Crayons, the invention which made the world more colorful and fascinating for children actually started with a single color – black!

Edwin Binney and Harold Smith are known for the invention of crayons. These cousins from New York started a company named Binney & Smith. The original products of the company included red oxide pigment used in barn paint and carbon black used for car tires.

Binney and Smith started to make pencils and dustless chalk for teachers in 1900. It was in 1903 that they realized the potential for another form of writing material, when they were touring different schools to promote their products. This led to the invention of safe and non-toxic wax crayons which were affordable. The first crayon box included eight colors – black, brown, blue, red, green, orange, yellow and violet. The box cost a nickel.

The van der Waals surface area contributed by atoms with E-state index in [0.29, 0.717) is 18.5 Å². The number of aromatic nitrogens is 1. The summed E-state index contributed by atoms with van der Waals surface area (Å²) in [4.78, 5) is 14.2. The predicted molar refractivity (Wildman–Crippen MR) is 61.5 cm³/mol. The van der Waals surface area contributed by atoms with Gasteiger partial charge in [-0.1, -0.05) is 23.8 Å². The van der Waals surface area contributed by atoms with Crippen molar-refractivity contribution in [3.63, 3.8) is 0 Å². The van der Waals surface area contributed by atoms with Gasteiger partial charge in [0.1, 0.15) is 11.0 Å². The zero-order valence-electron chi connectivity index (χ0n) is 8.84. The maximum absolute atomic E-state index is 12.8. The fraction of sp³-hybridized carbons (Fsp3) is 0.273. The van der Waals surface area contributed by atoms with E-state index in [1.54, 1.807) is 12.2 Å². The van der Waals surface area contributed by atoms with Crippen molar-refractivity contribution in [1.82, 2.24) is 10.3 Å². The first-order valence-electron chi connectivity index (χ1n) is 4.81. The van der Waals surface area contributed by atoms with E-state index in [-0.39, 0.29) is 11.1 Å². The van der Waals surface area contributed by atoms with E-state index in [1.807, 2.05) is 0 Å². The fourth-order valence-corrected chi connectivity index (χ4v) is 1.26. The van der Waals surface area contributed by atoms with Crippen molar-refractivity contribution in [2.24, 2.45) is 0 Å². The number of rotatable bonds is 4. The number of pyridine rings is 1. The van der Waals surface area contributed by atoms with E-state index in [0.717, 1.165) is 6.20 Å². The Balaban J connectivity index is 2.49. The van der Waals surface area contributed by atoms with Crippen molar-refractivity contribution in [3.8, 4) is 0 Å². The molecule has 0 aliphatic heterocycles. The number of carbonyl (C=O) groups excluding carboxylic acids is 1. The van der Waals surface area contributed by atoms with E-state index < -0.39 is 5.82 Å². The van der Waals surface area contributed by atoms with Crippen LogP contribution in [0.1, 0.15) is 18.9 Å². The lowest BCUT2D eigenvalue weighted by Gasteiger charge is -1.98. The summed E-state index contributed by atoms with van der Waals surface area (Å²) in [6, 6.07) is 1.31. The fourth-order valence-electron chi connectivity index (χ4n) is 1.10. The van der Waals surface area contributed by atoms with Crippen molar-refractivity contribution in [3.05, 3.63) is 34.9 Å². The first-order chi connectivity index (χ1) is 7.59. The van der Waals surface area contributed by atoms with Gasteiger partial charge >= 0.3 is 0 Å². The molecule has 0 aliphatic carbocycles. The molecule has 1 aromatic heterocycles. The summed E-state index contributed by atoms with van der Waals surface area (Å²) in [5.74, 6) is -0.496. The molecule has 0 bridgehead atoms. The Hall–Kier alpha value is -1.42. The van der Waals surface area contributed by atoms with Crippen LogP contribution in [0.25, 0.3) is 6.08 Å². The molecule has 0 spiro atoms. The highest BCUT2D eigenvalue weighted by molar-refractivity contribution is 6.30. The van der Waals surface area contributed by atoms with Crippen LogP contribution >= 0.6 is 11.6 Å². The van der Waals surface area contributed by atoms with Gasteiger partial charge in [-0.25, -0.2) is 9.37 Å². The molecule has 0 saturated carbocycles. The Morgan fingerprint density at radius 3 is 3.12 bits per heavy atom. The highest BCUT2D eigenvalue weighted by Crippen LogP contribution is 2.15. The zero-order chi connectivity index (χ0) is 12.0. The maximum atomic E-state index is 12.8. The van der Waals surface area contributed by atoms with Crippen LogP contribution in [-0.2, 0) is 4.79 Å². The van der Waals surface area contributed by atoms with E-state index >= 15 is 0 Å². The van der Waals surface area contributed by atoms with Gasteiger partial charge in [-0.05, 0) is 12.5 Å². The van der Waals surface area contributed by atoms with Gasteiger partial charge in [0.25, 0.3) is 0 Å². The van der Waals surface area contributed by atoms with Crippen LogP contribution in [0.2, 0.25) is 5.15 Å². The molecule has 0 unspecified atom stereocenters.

Crayons were invented under the brand name ‘Crayola’. The name ‘Crayola’ was coined by Edwin Binney’s wife Alice from the words ‘craie’, the French word for chalk, and ‘ola’, from ‘oleaginous’.

Today, crayons form an essential part of a child’s early development.

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